Newcastle University, Institute for Ageing, have questioned the ethics of monitoring older people living alone with mundane household appliances, such as kettles. The Internet of Things (IoT) now has the capacity to place sensors unobtrusively and collect data continuously, generating concerns about “informed consent”. Four were identified:
- Smartphones passively monitor activities and send alert to families or carers in public spaces outside the control of the observed person;
- Potential stigmatisation of the observed person;
- Greater liability to the carer who has constant availability of data;
- Reduced face-to-face or telephone communication.
However, they urge caution to avoid over-emphasising potential harms compared to the likelihood of improved outcomes.
Innovate UK funded the study, which also included a focus group report of the Kemuri® Wellbeing Monitor. This is an IoT smart power socket that senses temperature, motion, and power used by kettles and microwaves in kitchens. Web software learns patterns of behaviour and checks for changes from normal behaviour every hour. The objective is to reduce NHS and Social Care costs by families identifying the risk of hypothermia, dehydration, malnutrition and unattended falls.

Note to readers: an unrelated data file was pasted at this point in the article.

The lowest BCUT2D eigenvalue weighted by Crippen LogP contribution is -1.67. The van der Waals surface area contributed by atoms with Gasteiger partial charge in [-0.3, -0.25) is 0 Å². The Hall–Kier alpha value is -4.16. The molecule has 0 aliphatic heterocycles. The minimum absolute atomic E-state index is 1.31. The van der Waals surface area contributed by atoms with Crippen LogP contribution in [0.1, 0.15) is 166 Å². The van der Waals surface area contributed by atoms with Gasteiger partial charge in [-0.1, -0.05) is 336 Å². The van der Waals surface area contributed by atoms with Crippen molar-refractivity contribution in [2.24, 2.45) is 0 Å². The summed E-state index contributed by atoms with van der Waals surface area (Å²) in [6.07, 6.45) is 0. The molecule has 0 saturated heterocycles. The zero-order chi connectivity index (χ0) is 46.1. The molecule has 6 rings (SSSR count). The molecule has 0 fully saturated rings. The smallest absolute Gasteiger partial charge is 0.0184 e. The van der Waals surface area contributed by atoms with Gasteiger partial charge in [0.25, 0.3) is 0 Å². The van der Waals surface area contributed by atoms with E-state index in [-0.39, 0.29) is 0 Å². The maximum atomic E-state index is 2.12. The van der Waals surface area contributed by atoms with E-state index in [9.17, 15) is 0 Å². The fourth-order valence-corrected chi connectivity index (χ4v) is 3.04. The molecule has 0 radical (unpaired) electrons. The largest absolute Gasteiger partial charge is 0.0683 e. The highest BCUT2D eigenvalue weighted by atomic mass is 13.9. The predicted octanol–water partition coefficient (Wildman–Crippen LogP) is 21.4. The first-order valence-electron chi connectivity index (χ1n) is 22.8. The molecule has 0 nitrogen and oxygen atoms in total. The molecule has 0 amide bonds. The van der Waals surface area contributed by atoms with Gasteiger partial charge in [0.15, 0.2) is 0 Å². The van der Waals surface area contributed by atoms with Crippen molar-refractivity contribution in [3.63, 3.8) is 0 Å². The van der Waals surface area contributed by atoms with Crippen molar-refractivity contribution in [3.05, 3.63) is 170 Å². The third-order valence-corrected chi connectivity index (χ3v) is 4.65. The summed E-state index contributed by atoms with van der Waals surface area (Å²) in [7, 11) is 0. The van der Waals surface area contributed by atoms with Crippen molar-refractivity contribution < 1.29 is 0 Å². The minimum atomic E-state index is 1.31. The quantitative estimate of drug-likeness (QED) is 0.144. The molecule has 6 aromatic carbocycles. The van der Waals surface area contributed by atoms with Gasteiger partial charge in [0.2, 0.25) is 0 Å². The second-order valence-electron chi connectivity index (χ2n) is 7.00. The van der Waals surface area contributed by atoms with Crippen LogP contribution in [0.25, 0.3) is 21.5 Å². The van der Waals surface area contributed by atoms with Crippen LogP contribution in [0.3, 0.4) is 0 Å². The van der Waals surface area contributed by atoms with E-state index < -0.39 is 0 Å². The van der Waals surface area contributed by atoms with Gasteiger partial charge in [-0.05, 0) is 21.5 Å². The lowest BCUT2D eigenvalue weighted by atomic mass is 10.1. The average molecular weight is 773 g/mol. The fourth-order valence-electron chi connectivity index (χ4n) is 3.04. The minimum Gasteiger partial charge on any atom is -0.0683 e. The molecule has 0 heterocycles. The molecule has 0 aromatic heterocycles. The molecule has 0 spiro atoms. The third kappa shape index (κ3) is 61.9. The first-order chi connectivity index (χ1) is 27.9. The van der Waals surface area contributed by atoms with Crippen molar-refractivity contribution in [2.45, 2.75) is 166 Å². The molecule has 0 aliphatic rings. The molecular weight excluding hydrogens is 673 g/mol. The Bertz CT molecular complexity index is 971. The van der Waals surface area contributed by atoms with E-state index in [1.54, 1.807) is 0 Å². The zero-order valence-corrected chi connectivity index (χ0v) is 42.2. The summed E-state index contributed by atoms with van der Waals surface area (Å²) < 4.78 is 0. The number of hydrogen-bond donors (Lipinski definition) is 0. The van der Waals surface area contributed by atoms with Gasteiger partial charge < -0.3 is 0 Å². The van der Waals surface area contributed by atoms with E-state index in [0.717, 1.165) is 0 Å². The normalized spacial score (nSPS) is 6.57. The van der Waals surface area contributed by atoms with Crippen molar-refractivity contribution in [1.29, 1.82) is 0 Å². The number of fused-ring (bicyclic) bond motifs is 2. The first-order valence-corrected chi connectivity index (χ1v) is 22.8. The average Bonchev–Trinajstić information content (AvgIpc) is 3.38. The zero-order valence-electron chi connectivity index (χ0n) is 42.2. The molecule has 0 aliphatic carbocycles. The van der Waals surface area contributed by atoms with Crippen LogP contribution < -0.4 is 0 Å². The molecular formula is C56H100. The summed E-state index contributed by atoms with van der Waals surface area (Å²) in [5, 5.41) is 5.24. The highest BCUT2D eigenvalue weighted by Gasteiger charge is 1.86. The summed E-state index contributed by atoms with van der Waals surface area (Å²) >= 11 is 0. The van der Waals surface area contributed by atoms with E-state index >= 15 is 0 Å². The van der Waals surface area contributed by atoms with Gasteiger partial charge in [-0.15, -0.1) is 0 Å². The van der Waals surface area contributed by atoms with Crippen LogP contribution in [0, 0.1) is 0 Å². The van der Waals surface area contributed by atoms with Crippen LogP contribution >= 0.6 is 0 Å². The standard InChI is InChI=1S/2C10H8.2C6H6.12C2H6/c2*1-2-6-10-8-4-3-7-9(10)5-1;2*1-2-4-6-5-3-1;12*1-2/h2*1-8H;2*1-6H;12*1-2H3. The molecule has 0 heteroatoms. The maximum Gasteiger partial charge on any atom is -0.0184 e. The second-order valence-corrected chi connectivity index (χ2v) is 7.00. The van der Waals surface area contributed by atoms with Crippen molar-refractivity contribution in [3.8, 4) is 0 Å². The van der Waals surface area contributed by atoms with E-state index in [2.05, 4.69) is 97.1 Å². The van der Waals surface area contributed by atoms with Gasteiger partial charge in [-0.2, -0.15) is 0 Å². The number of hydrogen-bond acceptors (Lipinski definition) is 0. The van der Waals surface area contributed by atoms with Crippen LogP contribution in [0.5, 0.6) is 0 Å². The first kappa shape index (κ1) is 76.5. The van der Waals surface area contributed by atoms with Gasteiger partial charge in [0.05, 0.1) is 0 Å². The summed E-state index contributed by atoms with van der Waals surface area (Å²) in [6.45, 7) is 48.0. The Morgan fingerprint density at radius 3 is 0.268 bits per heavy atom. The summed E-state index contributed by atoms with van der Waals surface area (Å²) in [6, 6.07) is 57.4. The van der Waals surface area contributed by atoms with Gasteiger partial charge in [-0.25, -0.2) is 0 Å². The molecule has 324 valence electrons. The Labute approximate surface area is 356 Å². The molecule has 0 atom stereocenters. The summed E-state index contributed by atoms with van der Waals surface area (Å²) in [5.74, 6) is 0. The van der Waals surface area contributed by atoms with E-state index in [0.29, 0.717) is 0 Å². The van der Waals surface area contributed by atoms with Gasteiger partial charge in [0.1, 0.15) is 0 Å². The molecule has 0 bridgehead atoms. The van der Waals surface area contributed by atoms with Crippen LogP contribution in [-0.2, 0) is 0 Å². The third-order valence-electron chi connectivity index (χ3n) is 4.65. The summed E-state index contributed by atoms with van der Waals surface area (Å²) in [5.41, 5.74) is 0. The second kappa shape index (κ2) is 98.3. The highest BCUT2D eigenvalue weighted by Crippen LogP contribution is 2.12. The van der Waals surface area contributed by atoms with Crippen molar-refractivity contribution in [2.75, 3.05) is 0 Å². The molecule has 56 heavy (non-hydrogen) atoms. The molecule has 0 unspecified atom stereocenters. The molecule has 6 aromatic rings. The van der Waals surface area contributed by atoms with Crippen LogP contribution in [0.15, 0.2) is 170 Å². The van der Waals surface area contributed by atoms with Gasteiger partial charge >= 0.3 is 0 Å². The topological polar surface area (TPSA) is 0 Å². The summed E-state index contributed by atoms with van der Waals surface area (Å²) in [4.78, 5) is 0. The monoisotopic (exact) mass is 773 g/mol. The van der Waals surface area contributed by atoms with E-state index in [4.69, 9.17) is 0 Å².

The focus group from VOICENorth were all carers of older people who had symptoms of dementia. The findings included:
- “… an overwhelmingly positive response that the three types of information was the most appropriate to support carers to provide reassurance that all was well”;
- “Most felt the kitchen was a place where ordinary day-to-day activities happen”;